Merck & Co., Inc.’s (MRK - Free Report) PD-L1 inhibitor, Keytruda ruled at the annual meeting of the American Society of Clinical Oncology (ASCO) in Chicago as the drug giant presented additional data from two pivotal lung cancer studies on the drug.
Merck presented additional data from the pivotal KEYNOTE-042 study in patients with locally advanced or metastatic nonsquamous or squamous non-small cell lung cancer (NSCLC) whose tumors express PD-L1 protein levels of 1 percent or greater (TPS of ≥1 percent).
In April, Merck had said that in such patients, Keytruda led to a significant survival benefit compared with platinum-based chemotherapy. With the latest release, the company said that in patients with TPS of ≥1 percent, median overall survival (OS) was 16.7 months in the Keytruda arm versus 12.1 months in chemotherapy arm. In the PD-L1 TPS ≥50 percent patient population, median OS was 20 months while that in patients with TPS of ≥20 percent was 17.7 months versus 12.2 months and 13 months, respectively for chemotherapy alone.
Also, Merck said the risk of progression or death or progression-free survival (PFS) — the secondary endpoint — was 19% in the PD-L1 TPS ≥50 percent population at the time of interim analysis, which was not statistically significant.
Notably, Keytruda monotherapy is already marketed for the first-line treatment of patients with metastatic NSCLC whose tumors express PD-L1 protein levels of 50 percent or greater (TPS of ≥50 percent) based on data from the KEYNOTE-024 study.
If the OS data from KEYNOTE-042 study are approved to be included in Keytruda’s label, the drug can be prescribed to treat an expanded lung cancer patient population, further reinforcing its position in the lung cancer market. Later in the year, Merck will file regulatory application to get the OS data from the study included in the label of Keytruda.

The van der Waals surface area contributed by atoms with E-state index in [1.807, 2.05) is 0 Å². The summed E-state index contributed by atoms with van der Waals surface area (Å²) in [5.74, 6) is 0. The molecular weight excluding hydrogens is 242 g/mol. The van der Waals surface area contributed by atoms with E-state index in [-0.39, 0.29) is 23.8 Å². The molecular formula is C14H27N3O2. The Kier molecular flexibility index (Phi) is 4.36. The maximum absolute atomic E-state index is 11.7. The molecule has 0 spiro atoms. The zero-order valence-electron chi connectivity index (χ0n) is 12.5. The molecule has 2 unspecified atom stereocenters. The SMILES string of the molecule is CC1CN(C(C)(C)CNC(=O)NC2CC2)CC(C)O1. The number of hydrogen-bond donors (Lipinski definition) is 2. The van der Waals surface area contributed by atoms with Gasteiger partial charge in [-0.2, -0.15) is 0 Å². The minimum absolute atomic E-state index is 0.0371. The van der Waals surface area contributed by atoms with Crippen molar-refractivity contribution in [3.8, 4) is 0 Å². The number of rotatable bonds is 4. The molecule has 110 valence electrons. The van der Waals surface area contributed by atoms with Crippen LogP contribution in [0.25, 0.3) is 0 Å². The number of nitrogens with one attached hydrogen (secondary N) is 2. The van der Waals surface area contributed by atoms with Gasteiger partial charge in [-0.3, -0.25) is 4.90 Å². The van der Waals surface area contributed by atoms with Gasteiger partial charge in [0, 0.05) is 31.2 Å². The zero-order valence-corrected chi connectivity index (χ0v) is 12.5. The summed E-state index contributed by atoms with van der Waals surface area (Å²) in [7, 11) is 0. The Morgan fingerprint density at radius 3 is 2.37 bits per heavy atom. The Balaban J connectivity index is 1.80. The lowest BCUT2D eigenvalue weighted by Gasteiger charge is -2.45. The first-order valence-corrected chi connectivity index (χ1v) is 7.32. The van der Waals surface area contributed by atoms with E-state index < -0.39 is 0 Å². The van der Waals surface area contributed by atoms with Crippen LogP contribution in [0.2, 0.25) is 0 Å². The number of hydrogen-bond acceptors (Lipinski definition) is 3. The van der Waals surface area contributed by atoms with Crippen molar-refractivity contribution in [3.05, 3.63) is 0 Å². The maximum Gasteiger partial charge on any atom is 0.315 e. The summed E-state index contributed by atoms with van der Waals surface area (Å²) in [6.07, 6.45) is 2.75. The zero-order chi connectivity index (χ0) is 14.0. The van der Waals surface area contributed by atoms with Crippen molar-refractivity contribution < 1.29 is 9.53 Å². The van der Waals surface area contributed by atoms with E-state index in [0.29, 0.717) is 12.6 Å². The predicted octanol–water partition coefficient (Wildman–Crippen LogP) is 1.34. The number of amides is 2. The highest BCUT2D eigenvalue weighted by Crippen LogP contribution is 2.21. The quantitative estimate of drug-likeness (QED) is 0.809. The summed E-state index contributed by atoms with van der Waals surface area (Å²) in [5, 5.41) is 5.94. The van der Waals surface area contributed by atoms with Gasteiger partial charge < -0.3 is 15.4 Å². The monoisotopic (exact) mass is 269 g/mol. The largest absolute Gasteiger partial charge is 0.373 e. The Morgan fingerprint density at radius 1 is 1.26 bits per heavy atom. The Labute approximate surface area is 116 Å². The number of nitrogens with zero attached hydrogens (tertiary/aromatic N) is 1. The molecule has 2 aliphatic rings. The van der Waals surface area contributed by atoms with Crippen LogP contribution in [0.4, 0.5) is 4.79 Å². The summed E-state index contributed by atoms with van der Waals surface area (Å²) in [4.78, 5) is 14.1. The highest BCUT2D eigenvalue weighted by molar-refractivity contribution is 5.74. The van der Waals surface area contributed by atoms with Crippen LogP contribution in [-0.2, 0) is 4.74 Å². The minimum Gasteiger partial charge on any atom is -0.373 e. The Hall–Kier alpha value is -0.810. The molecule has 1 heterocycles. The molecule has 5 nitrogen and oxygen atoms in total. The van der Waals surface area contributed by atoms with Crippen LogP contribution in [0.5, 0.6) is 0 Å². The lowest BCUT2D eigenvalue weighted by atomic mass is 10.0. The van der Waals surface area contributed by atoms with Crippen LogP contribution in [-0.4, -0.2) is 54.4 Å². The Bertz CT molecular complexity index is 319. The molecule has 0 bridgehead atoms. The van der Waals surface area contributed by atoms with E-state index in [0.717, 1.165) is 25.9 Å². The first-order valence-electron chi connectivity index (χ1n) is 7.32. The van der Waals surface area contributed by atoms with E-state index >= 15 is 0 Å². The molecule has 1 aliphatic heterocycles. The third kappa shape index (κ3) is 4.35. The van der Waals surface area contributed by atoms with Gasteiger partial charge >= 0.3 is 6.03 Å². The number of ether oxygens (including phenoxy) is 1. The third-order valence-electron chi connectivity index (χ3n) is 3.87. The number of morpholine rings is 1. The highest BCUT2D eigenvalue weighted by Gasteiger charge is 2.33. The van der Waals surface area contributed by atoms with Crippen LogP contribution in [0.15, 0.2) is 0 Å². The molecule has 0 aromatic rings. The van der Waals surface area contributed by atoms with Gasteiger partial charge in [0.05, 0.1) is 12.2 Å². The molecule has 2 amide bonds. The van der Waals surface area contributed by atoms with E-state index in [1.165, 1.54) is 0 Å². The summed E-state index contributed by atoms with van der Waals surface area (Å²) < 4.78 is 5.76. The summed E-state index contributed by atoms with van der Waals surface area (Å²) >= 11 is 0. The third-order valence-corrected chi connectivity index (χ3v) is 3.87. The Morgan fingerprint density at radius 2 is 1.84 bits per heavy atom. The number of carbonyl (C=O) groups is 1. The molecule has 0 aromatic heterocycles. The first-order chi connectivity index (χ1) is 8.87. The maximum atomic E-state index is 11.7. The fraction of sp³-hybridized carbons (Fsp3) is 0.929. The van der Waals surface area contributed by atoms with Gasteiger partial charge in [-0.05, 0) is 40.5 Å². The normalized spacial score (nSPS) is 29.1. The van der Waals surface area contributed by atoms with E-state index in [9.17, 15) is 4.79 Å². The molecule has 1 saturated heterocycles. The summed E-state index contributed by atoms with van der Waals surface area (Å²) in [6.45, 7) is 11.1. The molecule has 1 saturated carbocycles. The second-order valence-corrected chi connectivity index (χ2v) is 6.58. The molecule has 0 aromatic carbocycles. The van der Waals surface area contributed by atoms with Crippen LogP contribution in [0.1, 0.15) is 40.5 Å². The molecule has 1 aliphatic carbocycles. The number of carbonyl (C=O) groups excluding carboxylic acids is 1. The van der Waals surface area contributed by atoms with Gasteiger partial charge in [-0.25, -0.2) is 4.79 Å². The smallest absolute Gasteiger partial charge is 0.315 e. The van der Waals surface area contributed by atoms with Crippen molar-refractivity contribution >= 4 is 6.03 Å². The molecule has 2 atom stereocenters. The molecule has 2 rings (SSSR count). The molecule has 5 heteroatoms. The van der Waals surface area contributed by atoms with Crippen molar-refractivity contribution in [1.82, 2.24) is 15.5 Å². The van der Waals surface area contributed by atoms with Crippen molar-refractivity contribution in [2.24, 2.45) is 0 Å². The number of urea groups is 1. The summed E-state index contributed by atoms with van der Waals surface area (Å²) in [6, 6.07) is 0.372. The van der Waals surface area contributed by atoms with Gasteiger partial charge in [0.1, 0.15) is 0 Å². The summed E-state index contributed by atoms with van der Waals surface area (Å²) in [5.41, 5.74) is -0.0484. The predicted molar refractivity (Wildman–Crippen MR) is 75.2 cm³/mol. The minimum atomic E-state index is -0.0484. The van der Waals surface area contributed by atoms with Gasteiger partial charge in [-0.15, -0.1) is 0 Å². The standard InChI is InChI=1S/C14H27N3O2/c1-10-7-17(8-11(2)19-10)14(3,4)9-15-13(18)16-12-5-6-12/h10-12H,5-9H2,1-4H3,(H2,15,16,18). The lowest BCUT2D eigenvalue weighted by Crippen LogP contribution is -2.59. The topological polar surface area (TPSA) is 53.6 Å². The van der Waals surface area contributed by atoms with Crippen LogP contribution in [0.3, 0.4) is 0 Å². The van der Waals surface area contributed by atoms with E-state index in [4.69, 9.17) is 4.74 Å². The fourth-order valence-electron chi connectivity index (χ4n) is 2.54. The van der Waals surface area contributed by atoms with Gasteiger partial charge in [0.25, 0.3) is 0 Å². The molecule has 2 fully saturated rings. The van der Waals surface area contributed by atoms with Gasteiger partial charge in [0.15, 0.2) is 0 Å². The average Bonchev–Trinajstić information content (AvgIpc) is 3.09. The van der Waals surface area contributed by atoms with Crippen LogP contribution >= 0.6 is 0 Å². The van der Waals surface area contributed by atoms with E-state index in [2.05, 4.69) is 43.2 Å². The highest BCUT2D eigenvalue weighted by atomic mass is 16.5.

Merck also announced data from a second interim analysis of a pivotallung cancer study on Keytruda — phase III KEYNOTE- 407 study — which evaluated Keytruda in combination with carboplatin-paclitaxel or nab-paclitaxel (chemotherapy) for the first-line treatment of metastatic squamous NSCLC. The data from the study showed that the combination of Keytruda plus chemotherapy led to significant improvement in both OS and PFS regardless of PD-L1 expression. The risk of death (OS) was reduced by 36% compared to chemotherapy alone. The median OS was 15.9 months in the Keytruda combination group versus 11.3 months in the chemotherapy arm. The PFS improvement was nearly half for patients in the Keytruda combination group compared with chemotherapy alone. The median PFS was 6.4 months in the Keytruda combination group versus 4.1 months in the chemotherapy arm.
A regulatory application to include data from this study was submitted to the FDA in May. At the same time, the company had presented data from the first interim analysis of the KEYNOTE- 407 study. It said that the study met a pre-specified secondary endpoint of overall response rate (ORR) in an early cohort of participants. At ASCO, the company said that ORR was 57.9% in the Keytruda arm compared to 38.4% for chemotherapy alone